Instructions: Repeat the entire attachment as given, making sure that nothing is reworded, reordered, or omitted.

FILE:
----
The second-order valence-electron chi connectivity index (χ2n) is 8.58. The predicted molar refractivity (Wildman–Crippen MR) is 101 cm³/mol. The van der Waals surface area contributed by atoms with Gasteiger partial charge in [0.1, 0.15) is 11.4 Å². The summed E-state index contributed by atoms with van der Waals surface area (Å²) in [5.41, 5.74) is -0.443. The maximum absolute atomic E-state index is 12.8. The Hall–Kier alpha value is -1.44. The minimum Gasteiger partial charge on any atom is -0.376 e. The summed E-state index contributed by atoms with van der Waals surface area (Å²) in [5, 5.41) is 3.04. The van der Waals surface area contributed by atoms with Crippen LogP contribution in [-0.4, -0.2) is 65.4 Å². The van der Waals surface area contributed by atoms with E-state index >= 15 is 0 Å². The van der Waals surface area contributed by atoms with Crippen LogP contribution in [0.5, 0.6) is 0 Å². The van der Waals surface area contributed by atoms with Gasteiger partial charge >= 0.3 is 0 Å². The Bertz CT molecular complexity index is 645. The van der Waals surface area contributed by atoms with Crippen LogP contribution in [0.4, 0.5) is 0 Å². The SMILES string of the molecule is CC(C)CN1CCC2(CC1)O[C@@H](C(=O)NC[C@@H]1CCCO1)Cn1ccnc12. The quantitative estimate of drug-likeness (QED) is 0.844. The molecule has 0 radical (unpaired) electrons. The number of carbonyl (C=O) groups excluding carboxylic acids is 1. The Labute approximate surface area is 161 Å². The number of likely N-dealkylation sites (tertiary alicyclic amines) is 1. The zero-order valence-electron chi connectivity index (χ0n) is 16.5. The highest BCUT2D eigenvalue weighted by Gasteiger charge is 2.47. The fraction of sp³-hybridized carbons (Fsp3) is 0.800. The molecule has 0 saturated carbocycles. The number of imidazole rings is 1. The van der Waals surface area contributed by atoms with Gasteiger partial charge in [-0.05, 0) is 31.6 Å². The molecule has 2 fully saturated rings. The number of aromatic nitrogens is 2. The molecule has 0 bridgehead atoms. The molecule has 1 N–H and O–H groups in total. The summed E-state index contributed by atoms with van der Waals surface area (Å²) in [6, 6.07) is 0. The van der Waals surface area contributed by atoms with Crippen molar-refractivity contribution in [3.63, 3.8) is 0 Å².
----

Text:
The second-order valence-electron chi connectivity index (χ2n) is 8.58. The predicted molar refractivity (Wildman–Crippen MR) is 101 cm³/mol. The van der Waals surface area contributed by atoms with Gasteiger partial charge in [0.1, 0.15) is 11.4 Å². The summed E-state index contributed by atoms with van der Waals surface area (Å²) in [5.41, 5.74) is -0.443. The maximum absolute atomic E-state index is 12.8. The Hall–Kier alpha value is -1.44. The minimum Gasteiger partial charge on any atom is -0.376 e. The summed E-state index contributed by atoms with van der Waals surface area (Å²) in [5, 5.41) is 3.04. The van der Waals surface area contributed by atoms with Crippen LogP contribution in [-0.4, -0.2) is 65.4 Å². The van der Waals surface area contributed by atoms with E-state index >= 15 is 0 Å². The van der Waals surface area contributed by atoms with Crippen LogP contribution in [0.5, 0.6) is 0 Å². The van der Waals surface area contributed by atoms with Gasteiger partial charge >= 0.3 is 0 Å². The Bertz CT molecular complexity index is 645. The van der Waals surface area contributed by atoms with Crippen LogP contribution in [0.4, 0.5) is 0 Å². The SMILES string of the molecule is CC(C)CN1CCC2(CC1)O[C@@H](C(=O)NC[C@@H]1CCCO1)Cn1ccnc12. The quantitative estimate of drug-likeness (QED) is 0.844. The molecule has 0 radical (unpaired) electrons. The number of carbonyl (C=O) groups excluding carboxylic acids is 1. The Labute approximate surface area is 161 Å². The number of likely N-dealkylation sites (tertiary alicyclic amines) is 1. The zero-order valence-electron chi connectivity index (χ0n) is 16.5. The highest BCUT2D eigenvalue weighted by Gasteiger charge is 2.47. The fraction of sp³-hybridized carbons (Fsp3) is 0.800. The molecule has 0 saturated carbocycles. The number of imidazole rings is 1. The van der Waals surface area contributed by atoms with Gasteiger partial charge in [-0.05, 0) is 31.6 Å². The molecule has 2 fully saturated rings. The number of aromatic nitrogens is 2. The molecule has 0 bridgehead atoms. The molecule has 1 N–H and O–H groups in total. The summed E-state index contributed by atoms with van der Waals surface area (Å²) in [6, 6.07) is 0. The van der Waals surface area contributed by atoms with Crippen molar-refractivity contribution in [3.63, 3.8) is 0 Å².